Orna Dreazen: "We know how to work with materials that are hazardous or restricted. We have worked with drugs based on opiates and with Ritalin, which is subject to legal regulation and supervision, and we also know how to handle toxic materials, such as those used in chemotherapy."

Orna Dreazen emphasizes that all the products from the incubator and Nextar itself will be of medical quality. "We're not packaging flowers for the leisure industry now," she says. "We come from a world of quality and drugs. We're interested in making a controlled reproducible product." The question of reproducibility is one of the most important issues in the cannabis field today. Orna Dreazen says, "Cannabis is a botanical extract - a plant extract. In order to understand the complexity, imagine that when each of us makes tea, he's making a botanical extract, but one person pours boiling water and another one pours lukewarm water, and one stirs it and another doesn't, so there are differences in the tea."

The same thing is true for cannabis. It is known that two dosages of cannabis, even from the same plant, are not identical. This makes it hard for doctors to prescribe the drug, because they are not confident in their ability to give a precise dose. Orna Dreazen puts it like this: "We want to at least obtain a list of the most important molecules with a list of their desirable dosages (a monograph). Every drug has a monograph. In a conventional chemical drug, there's one ingredient, but there are more in botanical drugs. There can be up to 1,000 ingredients in cannabis."

Nextar was an essential partner in the development of many of the formulations of drugs developed in Israel. It was a very active partner in the development of the formulation of NeuoDerm, which was acquired for $1.1 billion, mainly because of its unique formulation for a known drug for the treatment of Parkinson's Disease.

Orna Dreazen: Formulation is an art. When you design a formulation, you have to be very creative, and take a lot of parameters into account: the effect you want to achieve, what dosage, and for which organ. There are ingredients that can't be inserted and ingredients that can be inserted. For example, a doctor came to us and said, 'I want to give this drug, which is for adults, to premature infants.' There are stabilizing and antibacterial ingredients that can't be given to premature infants. Their bodies break down the ingredients differently. So what do you replace them with in order to keep maintain the same action and avoid detracting from it? And in what dosage?"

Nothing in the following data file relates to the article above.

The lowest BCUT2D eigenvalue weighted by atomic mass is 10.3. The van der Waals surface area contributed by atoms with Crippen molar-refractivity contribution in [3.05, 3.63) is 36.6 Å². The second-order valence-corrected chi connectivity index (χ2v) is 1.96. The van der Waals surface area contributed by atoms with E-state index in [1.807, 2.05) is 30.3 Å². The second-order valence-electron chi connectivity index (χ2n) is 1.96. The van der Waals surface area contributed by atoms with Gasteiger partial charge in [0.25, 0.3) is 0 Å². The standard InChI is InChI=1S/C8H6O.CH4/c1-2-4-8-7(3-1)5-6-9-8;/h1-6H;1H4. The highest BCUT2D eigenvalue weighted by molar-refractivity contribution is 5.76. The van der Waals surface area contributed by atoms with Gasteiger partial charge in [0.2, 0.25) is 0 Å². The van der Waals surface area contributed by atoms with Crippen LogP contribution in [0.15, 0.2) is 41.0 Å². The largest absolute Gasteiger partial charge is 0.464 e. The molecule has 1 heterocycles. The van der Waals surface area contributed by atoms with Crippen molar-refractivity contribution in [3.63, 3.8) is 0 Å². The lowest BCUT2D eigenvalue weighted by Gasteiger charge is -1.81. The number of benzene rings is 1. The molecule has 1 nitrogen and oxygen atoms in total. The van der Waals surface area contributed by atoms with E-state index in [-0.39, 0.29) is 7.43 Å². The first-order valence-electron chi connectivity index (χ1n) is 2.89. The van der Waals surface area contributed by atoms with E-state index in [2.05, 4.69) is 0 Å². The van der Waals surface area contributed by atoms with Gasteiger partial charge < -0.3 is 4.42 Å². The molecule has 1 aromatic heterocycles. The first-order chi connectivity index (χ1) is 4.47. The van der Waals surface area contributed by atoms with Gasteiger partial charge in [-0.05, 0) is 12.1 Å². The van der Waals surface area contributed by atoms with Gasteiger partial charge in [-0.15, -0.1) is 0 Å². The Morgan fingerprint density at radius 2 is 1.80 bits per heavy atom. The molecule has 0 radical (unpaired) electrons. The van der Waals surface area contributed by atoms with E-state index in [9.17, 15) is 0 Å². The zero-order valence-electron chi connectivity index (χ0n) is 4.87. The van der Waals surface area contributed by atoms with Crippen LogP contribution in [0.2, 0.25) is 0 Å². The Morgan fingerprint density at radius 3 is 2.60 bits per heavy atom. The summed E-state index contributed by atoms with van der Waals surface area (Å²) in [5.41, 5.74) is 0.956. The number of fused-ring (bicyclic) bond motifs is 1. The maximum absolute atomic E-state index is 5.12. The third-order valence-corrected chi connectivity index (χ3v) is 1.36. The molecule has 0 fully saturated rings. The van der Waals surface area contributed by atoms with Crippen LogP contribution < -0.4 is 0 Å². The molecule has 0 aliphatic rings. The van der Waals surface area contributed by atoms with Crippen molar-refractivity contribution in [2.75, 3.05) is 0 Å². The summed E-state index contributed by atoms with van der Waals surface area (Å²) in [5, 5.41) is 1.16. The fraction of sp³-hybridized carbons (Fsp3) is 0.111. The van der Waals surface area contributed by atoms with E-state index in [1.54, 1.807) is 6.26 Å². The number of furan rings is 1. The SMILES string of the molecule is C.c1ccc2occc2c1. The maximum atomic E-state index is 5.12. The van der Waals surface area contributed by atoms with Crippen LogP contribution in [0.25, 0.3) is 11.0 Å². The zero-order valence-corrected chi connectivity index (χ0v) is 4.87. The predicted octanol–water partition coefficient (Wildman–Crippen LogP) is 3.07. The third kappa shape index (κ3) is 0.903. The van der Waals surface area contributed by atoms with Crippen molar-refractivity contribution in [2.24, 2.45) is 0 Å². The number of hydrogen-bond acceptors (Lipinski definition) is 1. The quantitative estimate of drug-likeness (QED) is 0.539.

Nextar has hitherto worked mainly on a service provider model. "Today, we sometimes also ask for a small holding in the companies in which we have a special belief as part of the agreement," Orna Dreazen says. Alcobra Pharmaceuticals Ltd. (Nasdaq: ADHD) was one of these. "I chose them because of their management. I saw that they could put a product on the market and raise money. The ADHD field is a very tough one." She does not say whether she made a profit on the shares she received in Alcobra, but it is possible, because the share gave a good return on Nasdaq before plummeting after the product failed in clinical trials.

Orna Dreazen reveals that she previously considered a TASE IPO for Nextar. "We have a story to tell, and we are also a stable business, but we decided to do it, if at all, only after we have a more substantial portfolio. It depends to a great extent on who enters as an investor in the cannabis field. There are investors who don't like very much being part of a public company.At present, we're a family company of my brother and myself, and we're very happy with this situation."

Published by Globes [online], Israel Business News - - on November 9, 2017

© Copyright of Globes Publisher Itonut (1983) Ltd. 2017

Orna Dreazen, Yaron Penn  photo: Eyal Izhar
Orna Dreazen, Yaron Penn photo: Eyal Izhar